Sunday, September 18, 2005 - Page updated at 12:00 AM

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Elderly survivor's story "incredible"

NEW ORLEANS — The 76-year-old man sat trapped and alone in his attic for more than two weeks, sipping from a dwindling supply of water until it ran out. No food. No way out of a house ringed by foul floodwaters.

Gerald Martin lived out one of the most remarkable survival stories of Hurricane Katrina. Rescuers who found him Friday, as they searched his neighborhood by boat, were astounded at his good spirits and resiliency after 18 days without food or human contact.

"It's an incredible story of survival," said Louie Fernandez, spokesman for the Federal Emergency Management Agency (FEMA) unit that carried out the rescue.

The search-and-rescue boat navigating through the 8th Ward didn't expect to find anyone alive in the one-story wood house at 6010 Painters St., but they heard a voice as the motor idled and the boat glided forward.

"Hey, over here."

A rescuer broke down the front door and went inside with another team member, struggling through a living room jumbled with overturned, sodden furniture.

They found Martin sitting in a chair in the sludge-covered kitchen, partially undressed in an effort to stay cool. After 16 days in his attic, he had descended to the ground floor two days earlier when floodwaters — once up to the ceiling — drained.

Incredibly, Martin — who ran out of his gallon-and-a-half water supply Thursday — was able to walk out of the house with little assistance.

"He was weak, very tired, but he was able to speak, able to stand," Fernandez said. "He was very relieved. He was very thirsty. He was in good spirits."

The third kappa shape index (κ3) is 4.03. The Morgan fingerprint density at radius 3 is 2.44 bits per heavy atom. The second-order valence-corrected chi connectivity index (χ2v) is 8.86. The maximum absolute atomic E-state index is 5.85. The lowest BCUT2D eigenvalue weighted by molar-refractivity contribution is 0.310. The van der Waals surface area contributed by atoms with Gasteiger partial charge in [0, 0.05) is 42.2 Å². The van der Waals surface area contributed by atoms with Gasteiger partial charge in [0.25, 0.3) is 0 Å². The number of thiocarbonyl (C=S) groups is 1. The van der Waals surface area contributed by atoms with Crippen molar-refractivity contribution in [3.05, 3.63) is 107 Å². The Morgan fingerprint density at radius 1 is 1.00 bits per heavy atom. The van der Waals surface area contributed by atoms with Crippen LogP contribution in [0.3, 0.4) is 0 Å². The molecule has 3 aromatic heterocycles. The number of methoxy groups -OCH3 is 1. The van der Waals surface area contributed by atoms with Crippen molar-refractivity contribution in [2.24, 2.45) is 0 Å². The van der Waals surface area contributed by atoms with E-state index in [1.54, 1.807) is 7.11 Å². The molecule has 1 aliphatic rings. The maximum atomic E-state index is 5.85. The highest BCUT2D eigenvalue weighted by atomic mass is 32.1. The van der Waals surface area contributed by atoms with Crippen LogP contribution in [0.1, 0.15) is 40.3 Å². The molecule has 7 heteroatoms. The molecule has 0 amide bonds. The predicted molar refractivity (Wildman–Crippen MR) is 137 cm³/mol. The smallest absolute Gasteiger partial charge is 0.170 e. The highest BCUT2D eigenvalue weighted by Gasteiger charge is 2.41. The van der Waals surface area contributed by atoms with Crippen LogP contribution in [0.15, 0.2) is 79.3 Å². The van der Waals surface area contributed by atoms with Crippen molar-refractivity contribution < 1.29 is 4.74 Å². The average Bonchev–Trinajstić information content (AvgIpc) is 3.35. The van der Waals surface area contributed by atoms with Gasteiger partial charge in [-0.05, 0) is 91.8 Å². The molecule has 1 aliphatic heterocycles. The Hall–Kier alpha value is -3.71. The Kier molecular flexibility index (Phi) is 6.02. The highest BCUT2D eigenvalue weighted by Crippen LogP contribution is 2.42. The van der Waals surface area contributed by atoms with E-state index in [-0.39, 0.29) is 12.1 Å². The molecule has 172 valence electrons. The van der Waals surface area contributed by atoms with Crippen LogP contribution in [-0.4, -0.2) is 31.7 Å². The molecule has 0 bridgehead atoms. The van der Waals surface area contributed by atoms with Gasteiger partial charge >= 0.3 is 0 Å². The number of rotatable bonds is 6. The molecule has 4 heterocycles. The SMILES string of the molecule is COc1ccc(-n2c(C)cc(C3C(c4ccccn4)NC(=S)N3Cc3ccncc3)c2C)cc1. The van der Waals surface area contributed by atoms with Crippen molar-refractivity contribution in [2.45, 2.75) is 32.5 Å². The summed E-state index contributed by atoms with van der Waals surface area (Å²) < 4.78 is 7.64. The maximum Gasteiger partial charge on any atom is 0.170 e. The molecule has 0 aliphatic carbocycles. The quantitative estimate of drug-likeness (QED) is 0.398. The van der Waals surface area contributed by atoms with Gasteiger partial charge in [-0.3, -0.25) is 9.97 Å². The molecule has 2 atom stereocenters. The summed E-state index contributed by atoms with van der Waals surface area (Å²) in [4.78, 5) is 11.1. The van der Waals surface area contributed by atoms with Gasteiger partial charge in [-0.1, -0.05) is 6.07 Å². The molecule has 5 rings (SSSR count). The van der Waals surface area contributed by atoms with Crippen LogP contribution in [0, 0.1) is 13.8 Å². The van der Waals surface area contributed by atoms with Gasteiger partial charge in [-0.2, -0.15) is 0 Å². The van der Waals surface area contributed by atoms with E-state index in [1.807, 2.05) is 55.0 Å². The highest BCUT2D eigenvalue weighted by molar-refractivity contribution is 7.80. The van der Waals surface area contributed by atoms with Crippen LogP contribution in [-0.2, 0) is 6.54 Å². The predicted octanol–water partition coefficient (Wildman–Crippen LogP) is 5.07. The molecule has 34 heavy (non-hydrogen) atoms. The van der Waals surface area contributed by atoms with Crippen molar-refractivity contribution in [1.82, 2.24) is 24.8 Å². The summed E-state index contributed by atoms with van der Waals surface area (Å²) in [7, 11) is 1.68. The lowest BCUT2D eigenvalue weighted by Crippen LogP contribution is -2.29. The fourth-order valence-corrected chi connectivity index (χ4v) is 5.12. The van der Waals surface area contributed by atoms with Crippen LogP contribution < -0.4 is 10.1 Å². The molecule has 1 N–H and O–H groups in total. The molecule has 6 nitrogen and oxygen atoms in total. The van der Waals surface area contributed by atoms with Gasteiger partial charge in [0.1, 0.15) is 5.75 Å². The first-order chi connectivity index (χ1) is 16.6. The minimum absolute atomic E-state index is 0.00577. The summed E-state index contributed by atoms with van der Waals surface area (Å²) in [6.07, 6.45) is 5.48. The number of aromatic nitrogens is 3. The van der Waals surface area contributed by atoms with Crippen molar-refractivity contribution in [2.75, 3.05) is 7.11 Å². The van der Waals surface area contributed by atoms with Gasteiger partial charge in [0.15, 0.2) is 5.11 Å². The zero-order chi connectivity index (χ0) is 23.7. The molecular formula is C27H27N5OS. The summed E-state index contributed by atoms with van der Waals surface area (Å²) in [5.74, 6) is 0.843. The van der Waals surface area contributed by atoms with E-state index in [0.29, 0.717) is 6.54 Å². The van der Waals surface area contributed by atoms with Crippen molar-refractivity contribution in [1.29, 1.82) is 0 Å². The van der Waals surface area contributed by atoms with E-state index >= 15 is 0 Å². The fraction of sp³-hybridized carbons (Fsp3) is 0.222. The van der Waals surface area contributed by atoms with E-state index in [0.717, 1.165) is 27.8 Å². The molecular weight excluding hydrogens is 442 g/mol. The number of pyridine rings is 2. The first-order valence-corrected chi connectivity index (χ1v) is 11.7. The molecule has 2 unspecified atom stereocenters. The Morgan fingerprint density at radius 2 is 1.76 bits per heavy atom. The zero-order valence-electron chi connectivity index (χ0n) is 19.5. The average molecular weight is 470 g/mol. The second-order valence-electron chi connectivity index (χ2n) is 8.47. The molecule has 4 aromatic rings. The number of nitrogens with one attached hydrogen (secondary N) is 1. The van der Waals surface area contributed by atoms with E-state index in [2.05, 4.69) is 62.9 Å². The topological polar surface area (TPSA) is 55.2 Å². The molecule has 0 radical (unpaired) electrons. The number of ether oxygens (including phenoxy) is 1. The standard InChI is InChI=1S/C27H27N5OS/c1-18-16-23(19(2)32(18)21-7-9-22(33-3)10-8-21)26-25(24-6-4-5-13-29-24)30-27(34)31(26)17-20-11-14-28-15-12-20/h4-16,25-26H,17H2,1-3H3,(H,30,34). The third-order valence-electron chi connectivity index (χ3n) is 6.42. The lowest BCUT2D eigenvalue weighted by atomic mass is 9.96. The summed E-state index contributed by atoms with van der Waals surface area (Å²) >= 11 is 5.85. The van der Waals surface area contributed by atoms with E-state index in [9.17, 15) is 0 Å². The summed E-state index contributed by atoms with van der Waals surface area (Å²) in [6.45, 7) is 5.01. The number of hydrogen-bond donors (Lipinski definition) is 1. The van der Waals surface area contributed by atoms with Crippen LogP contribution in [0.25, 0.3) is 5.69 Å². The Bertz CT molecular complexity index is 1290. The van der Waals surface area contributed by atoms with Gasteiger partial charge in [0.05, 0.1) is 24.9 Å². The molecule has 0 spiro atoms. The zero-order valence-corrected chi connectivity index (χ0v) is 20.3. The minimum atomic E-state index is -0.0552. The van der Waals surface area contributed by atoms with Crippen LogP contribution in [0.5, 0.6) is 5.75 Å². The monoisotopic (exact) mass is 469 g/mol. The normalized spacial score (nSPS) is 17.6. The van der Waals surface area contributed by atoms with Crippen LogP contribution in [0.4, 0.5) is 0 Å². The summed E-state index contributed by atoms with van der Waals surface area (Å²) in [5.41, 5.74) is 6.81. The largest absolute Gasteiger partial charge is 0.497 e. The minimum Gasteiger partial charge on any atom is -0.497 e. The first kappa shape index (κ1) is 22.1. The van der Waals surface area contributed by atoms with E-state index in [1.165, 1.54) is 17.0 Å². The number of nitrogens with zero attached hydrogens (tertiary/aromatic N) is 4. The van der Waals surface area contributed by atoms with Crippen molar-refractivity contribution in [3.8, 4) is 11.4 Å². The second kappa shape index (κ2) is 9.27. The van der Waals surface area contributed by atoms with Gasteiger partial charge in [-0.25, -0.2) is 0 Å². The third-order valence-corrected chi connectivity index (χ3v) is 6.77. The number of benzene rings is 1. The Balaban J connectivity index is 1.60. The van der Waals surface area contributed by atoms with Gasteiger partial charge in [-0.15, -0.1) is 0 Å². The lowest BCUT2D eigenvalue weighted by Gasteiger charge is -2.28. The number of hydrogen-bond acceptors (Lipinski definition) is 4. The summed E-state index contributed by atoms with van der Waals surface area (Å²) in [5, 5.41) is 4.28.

Martin was given water to drink, then taken to Ochsner Foundation Hospital, where nurse Jinny Resor said he was treated for dehydration. She said Martin had taken medication while he was trapped, but she wasn't sure what it was for.

In a brief interview late Friday, Martin said he was feeling fine.

"So far, so good," he said.

One of his rescuers, J.D. Madden of Santa Clara, Calif., said Martin's family left before the storm, but he stayed to attend church, later took a nap and woke up to find that his home was filling with water.

Martin only had time to grab some water and climb to his attic, which he described as feeling like an oven during days of 90-degree heat that followed the storm. Madden said the heat in the attic might have been even worse, perhaps fatal, except for shade provided by a fallen tree.

Staff Sgt. Jason Randor, a military-police officer with the Massachusetts National Guard, watched the rescue from another boat that was helping provide security for the search team. He recalled jubilant yells from the firefighters when they realized someone alive was inside.

Martin emerged, wearing jeans and a shirt.

"While they were putting him in the chopper, he asked if they could stop on the way at Taco Bell to get something to eat," Randor said.

Fernandez, of FEMA, was on scene when Martin arrived at a FEMA base camp before going to the hospital.

"He had lost a lot of weight," Fernandez said. "He definitely had to hold his pants up with his hands."

Martin was the first trapped person found alive by Madden's California Task Force Three team in its 12 days of searching.